Eric: I'm Eric Balaban. I'm a Senior Staff Counsel with the National Prison Project of the ACLU. A prisoner with serious mental illness who is actively psychotic, who is hallucinating, who suffers from delusions, may not be able to conform his conduct to a prison rule. And instead of taking that into account, of speaking with a mental health clinician or that particular prisoner's doctor, they're punished for that behavior. That punishment can result in their being housed in a segregation unit, where they're locked down for 23 hours a day, where they're denied access to basic services, denied access to human interaction, and it creates a vicious cycle, where that prisoner will grow more symptomatic over time, and less capable of conforming their conduct to prison rules.
The evidence is pretty clear that if you put someone with a pre-existing mental illness in those conditions, 23-hour isolation, a lack of meaningful human contact, and a lack of meaningful mental health interventions, they're going to suffer. And they're going to grow more symptomatic. They're going to suffer from more hallucinations. They're going to grow more psychotic. They're going to grow less compliant with their treatment, and they're going to grow less compliant with prison rules and regulation, which again can keep them in that system for months or years at a time.
It's a sort of classic Eighth Amendment violation. It's cruel and unusual. It doesn't serve any legitimate penological purpose, and prisoners are at risk of unnecessarily suffering, both the seriously mentally ill and those even who are not mentally ill who are likely to grow symptomatic if they're exposed long-term to those conditions, and this has been litigated around the country. There have been a number of cases that have found that prisoners, particularly the seriously mentally ill, when exposed to these conditions, do grow more ill, and they're also denied real effective treatment. For someone who's seriously mentally ill, it's not enough simply to give them a pill and to expect them to get better. That form of treatment, medication, though it's important, has to be tied to other forms of treatment that require them to have some interaction with other humans. It's known as psychosocial rehabilitation. It's the standard of care for persons with serious mental illness. If you don't provide them with those services, what physicians have found and what the studies have shown, is those persons will not only grow more symptomatic, but they'll also to begin to grow non-compliant with the treatment. They'll begin to refuse their medications, refuse to leave their cells, and they'll deteriorate physically.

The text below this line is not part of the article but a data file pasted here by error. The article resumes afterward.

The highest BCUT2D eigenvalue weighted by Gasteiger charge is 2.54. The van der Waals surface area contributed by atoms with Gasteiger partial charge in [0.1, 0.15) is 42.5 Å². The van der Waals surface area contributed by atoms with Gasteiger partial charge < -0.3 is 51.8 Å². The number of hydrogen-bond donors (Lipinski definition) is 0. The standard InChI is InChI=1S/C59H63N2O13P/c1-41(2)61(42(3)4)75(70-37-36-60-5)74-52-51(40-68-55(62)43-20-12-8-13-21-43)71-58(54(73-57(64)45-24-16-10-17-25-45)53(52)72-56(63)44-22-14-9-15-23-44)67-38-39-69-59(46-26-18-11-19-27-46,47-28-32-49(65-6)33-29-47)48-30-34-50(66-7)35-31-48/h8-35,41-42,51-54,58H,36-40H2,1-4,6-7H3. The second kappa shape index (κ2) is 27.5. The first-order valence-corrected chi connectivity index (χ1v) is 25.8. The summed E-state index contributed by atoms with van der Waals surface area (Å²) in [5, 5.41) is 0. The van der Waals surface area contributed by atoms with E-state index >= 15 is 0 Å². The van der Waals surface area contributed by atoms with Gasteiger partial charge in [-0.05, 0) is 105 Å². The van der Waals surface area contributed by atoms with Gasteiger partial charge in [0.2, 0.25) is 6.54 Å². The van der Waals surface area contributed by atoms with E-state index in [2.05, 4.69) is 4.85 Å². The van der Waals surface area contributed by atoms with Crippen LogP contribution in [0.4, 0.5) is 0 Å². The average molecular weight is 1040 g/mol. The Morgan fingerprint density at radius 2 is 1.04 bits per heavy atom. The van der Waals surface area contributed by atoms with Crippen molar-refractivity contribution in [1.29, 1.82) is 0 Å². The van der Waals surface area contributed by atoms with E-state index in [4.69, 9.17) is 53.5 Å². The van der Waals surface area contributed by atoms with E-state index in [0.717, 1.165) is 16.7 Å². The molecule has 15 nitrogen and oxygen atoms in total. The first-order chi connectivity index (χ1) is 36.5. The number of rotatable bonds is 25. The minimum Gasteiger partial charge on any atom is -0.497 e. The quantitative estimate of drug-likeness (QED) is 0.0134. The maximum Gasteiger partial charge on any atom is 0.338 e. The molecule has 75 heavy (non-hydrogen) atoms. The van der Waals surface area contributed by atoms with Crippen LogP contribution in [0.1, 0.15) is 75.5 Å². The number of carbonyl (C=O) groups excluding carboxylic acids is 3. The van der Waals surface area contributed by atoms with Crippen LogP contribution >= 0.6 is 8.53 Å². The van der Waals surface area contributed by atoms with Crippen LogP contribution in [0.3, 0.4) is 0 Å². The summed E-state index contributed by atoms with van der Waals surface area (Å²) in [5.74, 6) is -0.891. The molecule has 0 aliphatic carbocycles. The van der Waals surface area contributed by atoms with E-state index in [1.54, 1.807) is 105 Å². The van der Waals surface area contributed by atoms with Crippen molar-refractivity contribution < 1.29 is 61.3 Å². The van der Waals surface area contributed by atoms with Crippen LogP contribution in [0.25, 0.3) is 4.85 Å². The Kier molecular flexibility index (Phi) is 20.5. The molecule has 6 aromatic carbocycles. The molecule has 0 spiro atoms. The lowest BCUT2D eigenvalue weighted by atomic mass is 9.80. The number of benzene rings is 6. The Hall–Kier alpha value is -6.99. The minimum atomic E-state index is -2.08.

One thing that people do have to grasp is that most men and women who are incarcerated are getting out. And that… it's not just a reflection of our humanity how these people are treated, but it is a reflection of what kind of society we want, free society we want. Do we want people who have not received adequate treatment, who leave prisons and jails untreated without appropriate care to be hitting our streets? Or do we want a safer society, a more humane society and one that's safer for all of us?
Narrator: The AVID Prison Project, Amplifying Voices of Inmates with Disabilities, is a collaboration between The Arizona Center for Disability Law, Disability Law Colorado, The Advocacy Center of Louisiana, Disability Rights New York, Protection and Advocacy for People with Disabilities of South Carolina, Disability Rights Texas, Disability Rights Washington, and The National Disability Rights Network. This video was produced by Rooted in Rights.
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The AVID Prison Project is a collaboration between The Arizona Center for Disability Law, Disability Law Colorado, The Advocacy Center of Louisiana, Disability Rights New York, Protection and Advocacy for People with Disabilities of South Carolina, Disability Rights Texas, Disability Rights Washington and The National Disability Rights Network.